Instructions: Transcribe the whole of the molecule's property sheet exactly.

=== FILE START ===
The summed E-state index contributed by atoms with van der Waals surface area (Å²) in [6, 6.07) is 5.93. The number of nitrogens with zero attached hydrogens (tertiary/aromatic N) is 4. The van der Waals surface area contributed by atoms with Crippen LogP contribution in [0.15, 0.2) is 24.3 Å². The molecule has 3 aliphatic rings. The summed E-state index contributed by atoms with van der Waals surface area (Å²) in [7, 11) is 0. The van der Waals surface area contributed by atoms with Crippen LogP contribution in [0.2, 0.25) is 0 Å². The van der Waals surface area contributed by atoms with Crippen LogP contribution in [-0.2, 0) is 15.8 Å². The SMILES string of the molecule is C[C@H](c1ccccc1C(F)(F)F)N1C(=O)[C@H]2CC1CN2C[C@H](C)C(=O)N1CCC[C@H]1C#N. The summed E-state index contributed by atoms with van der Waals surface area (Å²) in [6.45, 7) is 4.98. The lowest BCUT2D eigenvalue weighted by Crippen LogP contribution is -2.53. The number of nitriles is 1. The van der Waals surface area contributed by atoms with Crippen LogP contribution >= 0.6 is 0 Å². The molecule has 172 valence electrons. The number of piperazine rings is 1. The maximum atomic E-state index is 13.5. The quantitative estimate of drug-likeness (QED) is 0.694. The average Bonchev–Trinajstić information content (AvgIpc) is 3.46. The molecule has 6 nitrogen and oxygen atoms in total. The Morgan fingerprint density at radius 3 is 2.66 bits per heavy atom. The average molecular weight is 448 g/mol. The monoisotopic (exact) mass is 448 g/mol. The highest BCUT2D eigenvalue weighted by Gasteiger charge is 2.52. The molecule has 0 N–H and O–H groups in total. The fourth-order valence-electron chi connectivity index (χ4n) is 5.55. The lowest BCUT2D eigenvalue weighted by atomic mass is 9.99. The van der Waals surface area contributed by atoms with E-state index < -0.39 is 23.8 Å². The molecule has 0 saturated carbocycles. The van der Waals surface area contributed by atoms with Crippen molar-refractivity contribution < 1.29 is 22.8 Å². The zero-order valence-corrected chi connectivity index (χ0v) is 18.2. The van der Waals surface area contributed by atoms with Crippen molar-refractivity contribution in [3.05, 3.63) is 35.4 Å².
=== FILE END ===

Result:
The summed E-state index contributed by atoms with van der Waals surface area (Å²) in [6, 6.07) is 5.93. The number of nitrogens with zero attached hydrogens (tertiary/aromatic N) is 4. The van der Waals surface area contributed by atoms with Crippen LogP contribution in [0.15, 0.2) is 24.3 Å². The molecule has 3 aliphatic rings. The summed E-state index contributed by atoms with van der Waals surface area (Å²) in [7, 11) is 0. The van der Waals surface area contributed by atoms with Crippen LogP contribution in [0.2, 0.25) is 0 Å². The van der Waals surface area contributed by atoms with Crippen LogP contribution in [-0.2, 0) is 15.8 Å². The SMILES string of the molecule is C[C@H](c1ccccc1C(F)(F)F)N1C(=O)[C@H]2CC1CN2C[C@H](C)C(=O)N1CCC[C@H]1C#N. The summed E-state index contributed by atoms with van der Waals surface area (Å²) in [6.45, 7) is 4.98. The lowest BCUT2D eigenvalue weighted by Crippen LogP contribution is -2.53. The number of nitriles is 1. The van der Waals surface area contributed by atoms with Crippen LogP contribution >= 0.6 is 0 Å². The molecule has 172 valence electrons. The number of piperazine rings is 1. The maximum atomic E-state index is 13.5. The quantitative estimate of drug-likeness (QED) is 0.694. The average Bonchev–Trinajstić information content (AvgIpc) is 3.46. The molecule has 6 nitrogen and oxygen atoms in total. The Morgan fingerprint density at radius 3 is 2.66 bits per heavy atom. The average molecular weight is 448 g/mol. The monoisotopic (exact) mass is 448 g/mol. The highest BCUT2D eigenvalue weighted by Gasteiger charge is 2.52. The molecule has 0 N–H and O–H groups in total. The fourth-order valence-electron chi connectivity index (χ4n) is 5.55. The lowest BCUT2D eigenvalue weighted by atomic mass is 9.99. The van der Waals surface area contributed by atoms with E-state index < -0.39 is 23.8 Å². The molecule has 0 saturated carbocycles. The van der Waals surface area contributed by atoms with Crippen molar-refractivity contribution < 1.29 is 22.8 Å². The zero-order valence-corrected chi connectivity index (χ0v) is 18.2. The van der Waals surface area contributed by atoms with Crippen molar-refractivity contribution in [3.05, 3.63) is 35.4 Å².